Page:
[Linux-aus] linux-aus Digest, Vol 1, Issue 1500 lists.linux.org.au)

Paul Antoine paul at justinandpaul.com
Sun Apr 22 23:59:53 UTC 2007

40 million Linux users simply cannot/will not fund advertising 
penetration that *might* dent that of Microsoft, which last I knew had a 
$US40B war-chest... in truth we can't even come close, not just in $$s 
but in the collateral and momentum that Microsoft already has.

Instead we need to use what is now known as "guerilla marketing" which 
seeks an outcome via unconventional means. (More on that below.)

Jeff Waugh wrote:
 > Why do you see the existence of advertising as a benchmark for
 > success? There are *some* markets for which advertising *some*
 > Linux related products or services makes sense right now; but
 > certainly not the general market, for Linux as an idea. In the
 > case of this Indy 500 madness, you'd be promoting to a very
 > particular market in a very general way. That is NOT USEFUL.
 > Even though it doesn't tickle your "mass market" buttons, we
 > achieve vastly more, *every year*, with linux.conf.au. Not to
 > mention all the actual work being done on our software...

I agree wholeheartedly with Jeff. As a senior exec in the IT world for 
many years I can tell you that advertising and PR require *many* 
repeated touches to work - more than a year of continuous effort to 
build momentum before you see significant results.

In this regard I have to say that Linux Australia has been doing a great 
job with a result (article, editorial, etc.) every month or so. Not bad 
for a part-time after hours "hobby" (i.e., not a Real Job(tm) :-P)

And to be fair, advertising and PR for Linux is quite pervasive... it 
just doesn't necessarily specifically target the desktop or appear on TV 
during Home and Away.  Linux on servers is doing very well as I recall.

I also agree with many writers that the Indy 500 campaign has very 
limited appeal - it doesn't reach much of the 6 billion people on the 
planet.  As a certified generationally-enhanced genetically-predisposed 
Petrol Head(tm) I can tell you I do *NOT* watch the Indy :-)  Formula 1, 
WRC, etc. etc... but not Indy.

I also think we can promote a more positive, global and community 
improving image for Linux.

So what could we do instead with $US350,000??

We could *pay* contractors to help a large number of charities, 
not-for-profits and schools all over the world switch over to Linux on 
the desktop.

We could *donate* that much equipment with Linux pre-loaded by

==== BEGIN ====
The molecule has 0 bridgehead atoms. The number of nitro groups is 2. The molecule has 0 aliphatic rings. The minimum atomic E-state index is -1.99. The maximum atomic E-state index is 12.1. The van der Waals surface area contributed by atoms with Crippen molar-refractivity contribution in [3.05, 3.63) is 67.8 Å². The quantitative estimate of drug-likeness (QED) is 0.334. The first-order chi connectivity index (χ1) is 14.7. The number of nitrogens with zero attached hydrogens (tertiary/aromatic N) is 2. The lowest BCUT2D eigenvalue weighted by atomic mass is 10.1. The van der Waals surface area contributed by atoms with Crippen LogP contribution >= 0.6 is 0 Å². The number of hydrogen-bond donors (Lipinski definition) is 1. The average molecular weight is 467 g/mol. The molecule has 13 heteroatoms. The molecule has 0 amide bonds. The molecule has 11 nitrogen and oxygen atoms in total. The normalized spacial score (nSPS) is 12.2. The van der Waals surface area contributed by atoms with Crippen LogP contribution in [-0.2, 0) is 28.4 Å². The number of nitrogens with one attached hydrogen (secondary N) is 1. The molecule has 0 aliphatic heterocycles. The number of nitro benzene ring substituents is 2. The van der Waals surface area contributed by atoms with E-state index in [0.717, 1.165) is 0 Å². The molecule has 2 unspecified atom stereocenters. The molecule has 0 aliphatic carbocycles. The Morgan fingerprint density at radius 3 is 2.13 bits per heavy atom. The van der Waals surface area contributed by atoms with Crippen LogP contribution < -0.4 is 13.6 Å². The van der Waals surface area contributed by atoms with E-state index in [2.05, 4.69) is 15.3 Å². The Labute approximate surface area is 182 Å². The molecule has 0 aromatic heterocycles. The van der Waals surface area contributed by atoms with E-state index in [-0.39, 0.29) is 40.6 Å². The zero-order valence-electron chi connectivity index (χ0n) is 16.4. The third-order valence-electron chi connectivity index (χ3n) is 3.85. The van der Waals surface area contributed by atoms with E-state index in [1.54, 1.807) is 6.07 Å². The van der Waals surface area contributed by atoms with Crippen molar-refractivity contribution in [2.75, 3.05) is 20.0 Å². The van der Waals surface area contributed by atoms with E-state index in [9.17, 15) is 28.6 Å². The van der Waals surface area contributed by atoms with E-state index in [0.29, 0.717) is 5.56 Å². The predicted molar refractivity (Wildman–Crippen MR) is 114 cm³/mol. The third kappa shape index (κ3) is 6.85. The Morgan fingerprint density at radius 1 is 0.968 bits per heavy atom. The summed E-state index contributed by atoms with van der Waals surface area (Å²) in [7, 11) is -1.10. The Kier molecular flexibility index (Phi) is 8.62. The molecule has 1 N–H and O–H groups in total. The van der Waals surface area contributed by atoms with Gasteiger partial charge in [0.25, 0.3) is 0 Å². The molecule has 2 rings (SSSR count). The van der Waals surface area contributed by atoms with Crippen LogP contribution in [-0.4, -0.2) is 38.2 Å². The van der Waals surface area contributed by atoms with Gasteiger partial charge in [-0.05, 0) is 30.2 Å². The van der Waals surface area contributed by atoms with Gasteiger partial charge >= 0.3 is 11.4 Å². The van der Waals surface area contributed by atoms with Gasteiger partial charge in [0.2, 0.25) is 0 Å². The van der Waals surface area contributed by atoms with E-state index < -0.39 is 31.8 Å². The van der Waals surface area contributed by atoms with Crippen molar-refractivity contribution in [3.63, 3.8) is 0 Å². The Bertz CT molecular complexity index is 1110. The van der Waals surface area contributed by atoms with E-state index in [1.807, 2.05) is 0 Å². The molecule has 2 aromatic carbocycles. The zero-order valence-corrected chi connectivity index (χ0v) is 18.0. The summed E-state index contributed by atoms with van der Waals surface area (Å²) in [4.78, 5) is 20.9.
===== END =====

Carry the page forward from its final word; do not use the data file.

volunteers to schools, charities, not-for-profits AND probably have it 
generously discounted/donated to by HP, IBM or Dell WITH the 
concommittant "good corporate citizen" *global* advertising and PR clout 
of the donor!

And so on...in short I can think of many ways to spend that much money 
that would also count as *good works* focussed on improving the human 
condition instead of burning fossil fuels as quickly as possible to go 
around in circles :-)  Those good works would surely generate much PR 
globally with minimal effort as everyone likes a feel-good story.

In this I was inspired by two friends who over a weekend some years ago 
took two old 386's and turned them into Linux email servers.  They 
optimised an email link so that a major charity (name escapes me now) 
was able to run email via satellite phone from Dili in East Timor to 
Darwin.  The result?  Every charity and NGO in Dili at that time would 
ask to send email from their system because it was the most reliable way 
to communicate - even the United Nations folks!

That charity was subsequently convinced to make Open Source a policy for 
all internal IT use AND the focus of all IT-related activities in 
disadvantaged countries. The rationale for this was that Linux can make 
old computers usable and frees funds so that:

     *  the charity has more funds available for their projects, which
        further supports their primary goal of making sure a greater
        percentage of donations to their charity reach recipients

     *  developing nations are freed from the burden of paying for
        proprietary software thus enabling them to put the money
        towards more useful projects.

All jokes aside, I truly feel that we can let the Americans pay for the 
Indy deal if they wish.  In Australia I'd like to see how much we could 
raise additional funds for Linux Australia's grants scheme and a PR 
campaign to encourage applicants for same to do good works in their 
respective communities.

To me this is the true nature of open source - a privileged community 
helping disadvantaged communities all over the world.

Warmest regards to all,
Paul Antoine

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